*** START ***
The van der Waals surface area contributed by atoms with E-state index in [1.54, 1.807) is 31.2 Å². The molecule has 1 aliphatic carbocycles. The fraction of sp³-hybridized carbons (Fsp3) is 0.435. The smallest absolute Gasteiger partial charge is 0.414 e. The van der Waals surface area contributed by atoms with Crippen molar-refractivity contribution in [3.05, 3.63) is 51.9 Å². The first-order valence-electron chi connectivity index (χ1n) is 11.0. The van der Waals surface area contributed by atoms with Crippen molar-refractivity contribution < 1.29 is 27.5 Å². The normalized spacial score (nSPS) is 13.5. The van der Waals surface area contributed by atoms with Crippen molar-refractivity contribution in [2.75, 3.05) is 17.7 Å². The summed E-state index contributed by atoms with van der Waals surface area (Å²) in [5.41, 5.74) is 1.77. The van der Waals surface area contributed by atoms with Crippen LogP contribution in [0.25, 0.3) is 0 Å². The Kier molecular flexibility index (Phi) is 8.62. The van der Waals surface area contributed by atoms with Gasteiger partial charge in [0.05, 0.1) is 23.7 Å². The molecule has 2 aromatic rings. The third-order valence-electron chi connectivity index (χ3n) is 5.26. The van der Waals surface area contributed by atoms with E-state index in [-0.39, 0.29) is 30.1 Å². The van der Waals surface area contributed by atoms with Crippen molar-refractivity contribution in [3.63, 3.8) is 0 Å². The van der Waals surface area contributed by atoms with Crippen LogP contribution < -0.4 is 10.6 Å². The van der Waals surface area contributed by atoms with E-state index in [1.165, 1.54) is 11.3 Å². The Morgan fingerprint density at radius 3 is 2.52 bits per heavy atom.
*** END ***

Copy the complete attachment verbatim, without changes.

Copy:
The van der Waals surface area contributed by atoms with E-state index in [1.54, 1.807) is 31.2 Å². The molecule has 1 aliphatic carbocycles. The fraction of sp³-hybridized carbons (Fsp3) is 0.435. The smallest absolute Gasteiger partial charge is 0.414 e. The van der Waals surface area contributed by atoms with Crippen molar-refractivity contribution in [3.05, 3.63) is 51.9 Å². The first-order valence-electron chi connectivity index (χ1n) is 11.0. The van der Waals surface area contributed by atoms with Crippen molar-refractivity contribution < 1.29 is 27.5 Å². The normalized spacial score (nSPS) is 13.5. The van der Waals surface area contributed by atoms with Crippen molar-refractivity contribution in [2.75, 3.05) is 17.7 Å². The summed E-state index contributed by atoms with van der Waals surface area (Å²) in [5.41, 5.74) is 1.77. The van der Waals surface area contributed by atoms with Crippen LogP contribution in [0.25, 0.3) is 0 Å². The Kier molecular flexibility index (Phi) is 8.62. The van der Waals surface area contributed by atoms with Gasteiger partial charge in [0.05, 0.1) is 23.7 Å². The molecule has 2 aromatic rings. The third-order valence-electron chi connectivity index (χ3n) is 5.26. The van der Waals surface area contributed by atoms with E-state index in [-0.39, 0.29) is 30.1 Å². The van der Waals surface area contributed by atoms with Crippen molar-refractivity contribution in [3.63, 3.8) is 0 Å². The van der Waals surface area contributed by atoms with Crippen LogP contribution < -0.4 is 10.6 Å². The van der Waals surface area contributed by atoms with E-state index in [1.165, 1.54) is 11.3 Å². The Morgan fingerprint density at radius 3 is 2.52 bits per heavy atom.